Legalize it

The case against legalized cannabis is rooted in flawed science, folklore, and the United States’ own troubled history with racism and nativism. Indeed, it was largely anxiety about immigrants from Mexico and Latin America that sparked the initial brushfire of cannabis prohibition laws in the U.S. almost 100 years ago: fear of the darker skinned, Spanish-speaking newcomers inspired extraordinary legends about their so-called “killer weed,” and outlawing it was also a good way to put the unwelcome immigrants in jail. In the years that followed, those hysterical whisper campaigns became conventional wisdom and the U.S. led a successful effort to criminalize cannabis throughout the world.
 
Contrary to myths about its pernicious effects, however, scientists and doctors the world over have found that the properties of cannabis – primarily the non-psychoactive components called “cannabinoids” –have a wide variety of positive health benefits. Cannabis has been successful in treating epilepsy, chronic pain, diabetes, MS, PTSD, the side effects of chemotherapy and certain types of cancer. Studies routinely find nicotine and alcohol to be both more addictive than cannabis and to have more serious long-term side effects. Countries like Israel have a legal medical cannabis regime that has allowed them to research the drug and its effects for decades, yet American scientists and universities cannot even study the plant itself because it would be illegal to do so.
 

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The enduring stigma around cannabis would be comical if the cost of its prohibition weren’t so grave: The United States has spent over one trillion dollars on drug enforcement since Richard Nixon declared war on drugs in 1971; nearly $50 billion annually fighting an industry generating $320 billion a year in revenues. Cannabis makes up half of the industry. U.S. law enforcement officials make 750,000 arrests each year for possession of small amounts of cannabis and 500,000 Americans are currently imprisoned on cannabis- related charges. Most of those half million Americans are African Americans and Latinos who are no more likely to use or sell drugs than anyone else but five times more likely to be arrested on drug charges. Meanwhile, the illicit trade of prohibited substances, including cannabis, is responsible for hundreds of thousands of deaths in drug-producing countries and horrific violence in border communities. And even with all of this wasted blood and treasure, the U.S. remains number one in illegal drug use.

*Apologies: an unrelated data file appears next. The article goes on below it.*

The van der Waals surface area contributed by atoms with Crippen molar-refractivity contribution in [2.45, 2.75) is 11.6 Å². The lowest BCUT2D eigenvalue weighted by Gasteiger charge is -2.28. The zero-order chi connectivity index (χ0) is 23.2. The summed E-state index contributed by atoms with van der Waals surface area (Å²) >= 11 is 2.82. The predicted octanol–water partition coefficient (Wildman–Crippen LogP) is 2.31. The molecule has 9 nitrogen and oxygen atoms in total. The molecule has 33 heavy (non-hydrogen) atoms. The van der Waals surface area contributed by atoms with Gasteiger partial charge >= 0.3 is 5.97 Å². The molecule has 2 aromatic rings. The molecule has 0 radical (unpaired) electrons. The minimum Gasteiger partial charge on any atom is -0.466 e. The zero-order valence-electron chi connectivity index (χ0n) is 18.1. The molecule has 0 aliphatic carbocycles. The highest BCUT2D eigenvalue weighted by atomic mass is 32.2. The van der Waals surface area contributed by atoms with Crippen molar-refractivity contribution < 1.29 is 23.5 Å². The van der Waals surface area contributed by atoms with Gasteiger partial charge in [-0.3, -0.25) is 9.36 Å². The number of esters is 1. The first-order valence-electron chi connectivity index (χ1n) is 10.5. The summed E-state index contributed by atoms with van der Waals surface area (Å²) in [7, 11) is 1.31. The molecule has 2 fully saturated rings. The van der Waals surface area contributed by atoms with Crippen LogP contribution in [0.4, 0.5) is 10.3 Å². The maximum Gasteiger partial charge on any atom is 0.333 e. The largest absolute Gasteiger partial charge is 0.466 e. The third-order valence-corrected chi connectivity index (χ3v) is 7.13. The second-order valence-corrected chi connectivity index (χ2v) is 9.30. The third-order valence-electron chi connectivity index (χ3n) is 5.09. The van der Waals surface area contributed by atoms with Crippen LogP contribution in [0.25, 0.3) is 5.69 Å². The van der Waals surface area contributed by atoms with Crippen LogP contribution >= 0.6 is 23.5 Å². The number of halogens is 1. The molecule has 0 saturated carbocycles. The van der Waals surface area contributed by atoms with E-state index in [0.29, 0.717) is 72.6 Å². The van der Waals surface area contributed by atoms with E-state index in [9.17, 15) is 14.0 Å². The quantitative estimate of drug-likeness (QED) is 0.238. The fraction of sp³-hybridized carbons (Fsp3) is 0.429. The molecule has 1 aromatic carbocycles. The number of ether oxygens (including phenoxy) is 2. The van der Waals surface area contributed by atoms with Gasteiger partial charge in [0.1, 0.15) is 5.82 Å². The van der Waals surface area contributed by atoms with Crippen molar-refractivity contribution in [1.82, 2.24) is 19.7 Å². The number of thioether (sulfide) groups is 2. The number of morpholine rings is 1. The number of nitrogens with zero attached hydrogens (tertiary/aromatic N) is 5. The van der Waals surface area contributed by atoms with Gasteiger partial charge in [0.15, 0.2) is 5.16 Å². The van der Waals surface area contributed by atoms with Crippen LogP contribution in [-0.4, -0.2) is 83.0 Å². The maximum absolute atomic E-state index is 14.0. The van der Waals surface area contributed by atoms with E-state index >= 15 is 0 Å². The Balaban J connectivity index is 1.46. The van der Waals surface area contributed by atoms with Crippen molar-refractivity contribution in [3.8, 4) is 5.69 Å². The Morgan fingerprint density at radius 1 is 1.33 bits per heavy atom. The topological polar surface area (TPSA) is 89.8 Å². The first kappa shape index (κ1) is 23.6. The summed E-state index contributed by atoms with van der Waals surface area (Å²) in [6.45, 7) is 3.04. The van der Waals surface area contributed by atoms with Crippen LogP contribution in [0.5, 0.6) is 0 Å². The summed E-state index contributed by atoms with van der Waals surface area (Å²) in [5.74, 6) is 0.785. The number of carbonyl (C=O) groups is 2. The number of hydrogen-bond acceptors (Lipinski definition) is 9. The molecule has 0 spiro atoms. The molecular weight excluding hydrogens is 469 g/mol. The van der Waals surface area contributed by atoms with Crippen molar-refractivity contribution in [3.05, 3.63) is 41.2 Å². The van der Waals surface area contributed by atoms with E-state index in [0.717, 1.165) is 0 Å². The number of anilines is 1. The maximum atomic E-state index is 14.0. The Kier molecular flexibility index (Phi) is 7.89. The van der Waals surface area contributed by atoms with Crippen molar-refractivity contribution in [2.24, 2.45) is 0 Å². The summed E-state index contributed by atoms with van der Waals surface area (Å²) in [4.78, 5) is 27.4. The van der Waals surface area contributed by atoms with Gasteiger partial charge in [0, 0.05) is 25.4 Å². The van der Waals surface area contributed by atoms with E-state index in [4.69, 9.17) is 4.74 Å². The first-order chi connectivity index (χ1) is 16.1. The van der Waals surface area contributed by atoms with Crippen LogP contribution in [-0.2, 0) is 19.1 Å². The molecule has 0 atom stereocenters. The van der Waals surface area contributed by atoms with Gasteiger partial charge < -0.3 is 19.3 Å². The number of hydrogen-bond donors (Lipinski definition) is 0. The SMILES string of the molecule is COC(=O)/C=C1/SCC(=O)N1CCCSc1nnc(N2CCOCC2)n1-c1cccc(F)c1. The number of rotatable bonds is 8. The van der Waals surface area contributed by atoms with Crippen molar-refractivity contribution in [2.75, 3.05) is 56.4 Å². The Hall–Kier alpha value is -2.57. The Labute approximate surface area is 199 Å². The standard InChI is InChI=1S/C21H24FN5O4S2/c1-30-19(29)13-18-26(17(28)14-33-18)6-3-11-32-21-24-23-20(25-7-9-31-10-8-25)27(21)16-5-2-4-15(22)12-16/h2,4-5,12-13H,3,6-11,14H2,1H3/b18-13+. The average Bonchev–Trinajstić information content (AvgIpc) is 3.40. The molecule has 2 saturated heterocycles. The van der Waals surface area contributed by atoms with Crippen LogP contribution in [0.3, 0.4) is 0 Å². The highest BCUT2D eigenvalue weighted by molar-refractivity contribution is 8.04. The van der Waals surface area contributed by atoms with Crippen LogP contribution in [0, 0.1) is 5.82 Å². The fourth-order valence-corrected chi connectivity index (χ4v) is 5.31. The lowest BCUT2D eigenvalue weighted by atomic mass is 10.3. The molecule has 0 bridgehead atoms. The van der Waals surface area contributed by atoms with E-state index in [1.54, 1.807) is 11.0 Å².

Witnessing these grim realities, the shift in American public opinion on drug policy is now rivaled only by gay marriage in its rapidity. Twenty states and the District of Columbia have approved the use of cannabis for medicinal purposes and two states, Washington and Colorado, have legalized adult use of cannabis. Eighty five percent of Americans – including 80 percent of Republicans – support medical cannabis, 74 percent don’t want to imprison people for possession, and for the first time since Pew Research Center started polling the question forty years ago, a majority of Americans now support full legalization. Perhaps it’s not surprising then that leaders from President Clinton and Mayor Bloomberg to Rand Paul and Pat Robertson have all come out in favor of decriminalization. Even so, the federal government continues to classify cannabis as a Class 1 drug, as if it were equivalent to LSD and heroin. Class 1 drugs are those the federal government considers the most dangerous, and are defined as having "no medical use." Yet the National Cancer Institute, the National Academy of Sciences, and the National Institute on Drug Abuse all agree on the medical value of cannabis. The federal government’s classification of cannabis as a "Class 1" drug indicates that it is more dangerous and has less medical use than cocaine and crystal meth.
 
The criminalization of cannabis is having a devastating impact in the United States and around the world. It terrorizes the child whose seizures are only controlled by cannabinoid capsules and punishes the child in foster care whose mother is in prison for cannabis-related crimes. The health benefits of cannabis are so numerous and the negative social impact so exaggerated that those who continue to wave the prohibition flag deserve the same tinfoil hat treatment as climate change deniers.
 
Given the history of anti-Latino xenophobia that precipitated this absurd prohibition, it is altogether fitting that the small Latin American nation of Uruguay will soon be the first to fully legalize cannabis within its borders. It is imperative for us to make sure that Uruguay is only the beginning.
 
Kennedy is CEO of Privateer Holdings, the first private equity firm investing in the legal cannabis industry. Kennedy received his MBA from Yale School of Management, and formerly served as COO of SVB Analytics, a subsidiary of Silicon Valley Bank.